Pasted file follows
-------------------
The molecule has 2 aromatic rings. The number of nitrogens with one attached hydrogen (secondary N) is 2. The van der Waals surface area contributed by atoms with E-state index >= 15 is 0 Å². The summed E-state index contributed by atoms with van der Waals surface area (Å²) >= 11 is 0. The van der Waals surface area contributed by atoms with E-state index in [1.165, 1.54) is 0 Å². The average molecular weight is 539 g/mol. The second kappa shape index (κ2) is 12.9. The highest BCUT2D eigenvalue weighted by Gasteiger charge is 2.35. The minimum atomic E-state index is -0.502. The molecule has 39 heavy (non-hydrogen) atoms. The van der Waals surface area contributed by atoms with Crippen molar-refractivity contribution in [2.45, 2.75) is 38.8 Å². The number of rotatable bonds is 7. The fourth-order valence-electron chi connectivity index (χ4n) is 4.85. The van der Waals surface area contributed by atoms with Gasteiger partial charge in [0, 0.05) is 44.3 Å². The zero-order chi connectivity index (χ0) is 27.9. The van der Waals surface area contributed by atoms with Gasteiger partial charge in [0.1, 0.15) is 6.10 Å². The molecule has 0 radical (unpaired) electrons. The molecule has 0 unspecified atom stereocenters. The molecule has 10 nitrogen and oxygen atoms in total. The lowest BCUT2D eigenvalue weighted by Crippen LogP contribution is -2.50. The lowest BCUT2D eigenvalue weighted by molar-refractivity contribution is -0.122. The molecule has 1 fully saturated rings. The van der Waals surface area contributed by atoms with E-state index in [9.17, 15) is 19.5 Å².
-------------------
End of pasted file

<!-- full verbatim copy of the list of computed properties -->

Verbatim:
The molecule has 2 aromatic rings. The number of nitrogens with one attached hydrogen (secondary N) is 2. The van der Waals surface area contributed by atoms with E-state index >= 15 is 0 Å². The summed E-state index contributed by atoms with van der Waals surface area (Å²) >= 11 is 0. The van der Waals surface area contributed by atoms with E-state index in [1.165, 1.54) is 0 Å². The average molecular weight is 539 g/mol. The second kappa shape index (κ2) is 12.9. The highest BCUT2D eigenvalue weighted by Gasteiger charge is 2.35. The minimum atomic E-state index is -0.502. The molecule has 39 heavy (non-hydrogen) atoms. The van der Waals surface area contributed by atoms with Crippen molar-refractivity contribution in [2.45, 2.75) is 38.8 Å². The number of rotatable bonds is 7. The fourth-order valence-electron chi connectivity index (χ4n) is 4.85. The van der Waals surface area contributed by atoms with Gasteiger partial charge in [0, 0.05) is 44.3 Å². The zero-order chi connectivity index (χ0) is 27.9. The van der Waals surface area contributed by atoms with Gasteiger partial charge in [0.1, 0.15) is 6.10 Å². The molecule has 0 radical (unpaired) electrons. The molecule has 0 unspecified atom stereocenters. The molecule has 10 nitrogen and oxygen atoms in total. The lowest BCUT2D eigenvalue weighted by Crippen LogP contribution is -2.50. The lowest BCUT2D eigenvalue weighted by molar-refractivity contribution is -0.122. The molecule has 1 fully saturated rings. The van der Waals surface area contributed by atoms with E-state index in [9.17, 15) is 19.5 Å².